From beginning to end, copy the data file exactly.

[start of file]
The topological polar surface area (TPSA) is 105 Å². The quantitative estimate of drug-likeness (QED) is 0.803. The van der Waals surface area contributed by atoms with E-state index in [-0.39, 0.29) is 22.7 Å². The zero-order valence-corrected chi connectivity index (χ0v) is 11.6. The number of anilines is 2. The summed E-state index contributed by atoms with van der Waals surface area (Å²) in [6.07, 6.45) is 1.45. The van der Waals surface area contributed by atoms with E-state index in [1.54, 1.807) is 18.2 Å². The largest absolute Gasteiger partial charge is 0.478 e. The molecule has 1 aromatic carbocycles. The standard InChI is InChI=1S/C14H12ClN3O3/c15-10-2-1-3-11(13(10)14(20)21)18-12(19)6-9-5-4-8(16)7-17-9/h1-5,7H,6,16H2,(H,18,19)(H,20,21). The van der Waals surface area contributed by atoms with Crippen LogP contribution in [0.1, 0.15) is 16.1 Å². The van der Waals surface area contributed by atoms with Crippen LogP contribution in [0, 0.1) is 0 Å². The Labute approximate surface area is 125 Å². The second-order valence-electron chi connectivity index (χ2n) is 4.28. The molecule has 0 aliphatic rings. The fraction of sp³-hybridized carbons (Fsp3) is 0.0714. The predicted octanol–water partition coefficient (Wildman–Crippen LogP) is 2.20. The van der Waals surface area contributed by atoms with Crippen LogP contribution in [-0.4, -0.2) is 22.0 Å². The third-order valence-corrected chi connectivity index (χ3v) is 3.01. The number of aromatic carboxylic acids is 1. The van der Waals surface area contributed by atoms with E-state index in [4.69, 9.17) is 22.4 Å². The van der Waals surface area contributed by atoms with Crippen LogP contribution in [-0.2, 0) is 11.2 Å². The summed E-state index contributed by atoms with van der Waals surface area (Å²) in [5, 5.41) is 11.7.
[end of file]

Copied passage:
The topological polar surface area (TPSA) is 105 Å². The quantitative estimate of drug-likeness (QED) is 0.803. The van der Waals surface area contributed by atoms with E-state index in [-0.39, 0.29) is 22.7 Å². The zero-order valence-corrected chi connectivity index (χ0v) is 11.6. The number of anilines is 2. The summed E-state index contributed by atoms with van der Waals surface area (Å²) in [6.07, 6.45) is 1.45. The van der Waals surface area contributed by atoms with E-state index in [1.54, 1.807) is 18.2 Å². The largest absolute Gasteiger partial charge is 0.478 e. The molecule has 1 aromatic carbocycles. The standard InChI is InChI=1S/C14H12ClN3O3/c15-10-2-1-3-11(13(10)14(20)21)18-12(19)6-9-5-4-8(16)7-17-9/h1-5,7H,6,16H2,(H,18,19)(H,20,21). The van der Waals surface area contributed by atoms with Crippen LogP contribution in [0.1, 0.15) is 16.1 Å². The van der Waals surface area contributed by atoms with Crippen LogP contribution in [0, 0.1) is 0 Å². The Labute approximate surface area is 125 Å². The second-order valence-electron chi connectivity index (χ2n) is 4.28. The molecule has 0 aliphatic rings. The fraction of sp³-hybridized carbons (Fsp3) is 0.0714. The predicted octanol–water partition coefficient (Wildman–Crippen LogP) is 2.20. The van der Waals surface area contributed by atoms with Crippen LogP contribution in [-0.4, -0.2) is 22.0 Å². The third-order valence-corrected chi connectivity index (χ3v) is 3.01. The number of aromatic carboxylic acids is 1. The van der Waals surface area contributed by atoms with E-state index in [4.69, 9.17) is 22.4 Å². The van der Waals surface area contributed by atoms with Crippen LogP contribution in [-0.2, 0) is 11.2 Å². The summed E-state index contributed by atoms with van der Waals surface area (Å²) in [5, 5.41) is 11.7.